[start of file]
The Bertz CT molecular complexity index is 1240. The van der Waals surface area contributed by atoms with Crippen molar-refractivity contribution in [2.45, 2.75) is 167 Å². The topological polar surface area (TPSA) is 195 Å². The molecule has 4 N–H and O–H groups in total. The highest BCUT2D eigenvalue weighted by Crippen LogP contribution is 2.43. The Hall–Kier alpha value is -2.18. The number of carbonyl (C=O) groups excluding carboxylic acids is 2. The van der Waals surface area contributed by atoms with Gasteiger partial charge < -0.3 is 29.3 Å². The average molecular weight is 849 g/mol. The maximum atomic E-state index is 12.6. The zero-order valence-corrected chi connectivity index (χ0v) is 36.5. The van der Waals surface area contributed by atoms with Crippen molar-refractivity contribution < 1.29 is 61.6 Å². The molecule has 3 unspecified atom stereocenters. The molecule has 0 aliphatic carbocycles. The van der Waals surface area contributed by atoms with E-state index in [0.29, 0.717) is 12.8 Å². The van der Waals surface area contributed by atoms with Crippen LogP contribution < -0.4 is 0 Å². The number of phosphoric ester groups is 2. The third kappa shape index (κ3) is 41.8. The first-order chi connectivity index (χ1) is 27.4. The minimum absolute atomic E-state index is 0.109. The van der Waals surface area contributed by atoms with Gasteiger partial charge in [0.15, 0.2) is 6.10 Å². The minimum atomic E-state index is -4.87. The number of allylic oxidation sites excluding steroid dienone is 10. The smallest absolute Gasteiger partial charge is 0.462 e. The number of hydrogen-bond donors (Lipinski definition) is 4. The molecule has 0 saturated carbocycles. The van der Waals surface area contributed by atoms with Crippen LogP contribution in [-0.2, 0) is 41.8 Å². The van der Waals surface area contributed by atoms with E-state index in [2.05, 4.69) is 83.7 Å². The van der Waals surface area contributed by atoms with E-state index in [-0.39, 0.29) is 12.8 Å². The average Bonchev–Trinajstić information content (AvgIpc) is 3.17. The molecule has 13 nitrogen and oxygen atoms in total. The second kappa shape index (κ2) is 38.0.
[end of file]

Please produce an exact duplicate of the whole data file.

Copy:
The Bertz CT molecular complexity index is 1240. The van der Waals surface area contributed by atoms with Crippen molar-refractivity contribution in [2.45, 2.75) is 167 Å². The topological polar surface area (TPSA) is 195 Å². The molecule has 4 N–H and O–H groups in total. The highest BCUT2D eigenvalue weighted by Crippen LogP contribution is 2.43. The Hall–Kier alpha value is -2.18. The number of carbonyl (C=O) groups excluding carboxylic acids is 2. The van der Waals surface area contributed by atoms with Gasteiger partial charge < -0.3 is 29.3 Å². The average molecular weight is 849 g/mol. The maximum atomic E-state index is 12.6. The zero-order valence-corrected chi connectivity index (χ0v) is 36.5. The van der Waals surface area contributed by atoms with Crippen molar-refractivity contribution < 1.29 is 61.6 Å². The molecule has 3 unspecified atom stereocenters. The molecule has 0 aliphatic carbocycles. The van der Waals surface area contributed by atoms with E-state index in [0.29, 0.717) is 12.8 Å². The van der Waals surface area contributed by atoms with Crippen LogP contribution < -0.4 is 0 Å². The number of phosphoric ester groups is 2. The third kappa shape index (κ3) is 41.8. The first-order chi connectivity index (χ1) is 27.4. The minimum absolute atomic E-state index is 0.109. The van der Waals surface area contributed by atoms with Gasteiger partial charge in [0.15, 0.2) is 6.10 Å². The minimum atomic E-state index is -4.87. The number of allylic oxidation sites excluding steroid dienone is 10. The smallest absolute Gasteiger partial charge is 0.462 e. The number of hydrogen-bond donors (Lipinski definition) is 4. The molecule has 0 saturated carbocycles. The van der Waals surface area contributed by atoms with Crippen LogP contribution in [-0.2, 0) is 41.8 Å². The van der Waals surface area contributed by atoms with E-state index in [2.05, 4.69) is 83.7 Å². The van der Waals surface area contributed by atoms with E-state index in [-0.39, 0.29) is 12.8 Å². The average Bonchev–Trinajstić information content (AvgIpc) is 3.17. The molecule has 13 nitrogen and oxygen atoms in total. The second kappa shape index (κ2) is 38.0.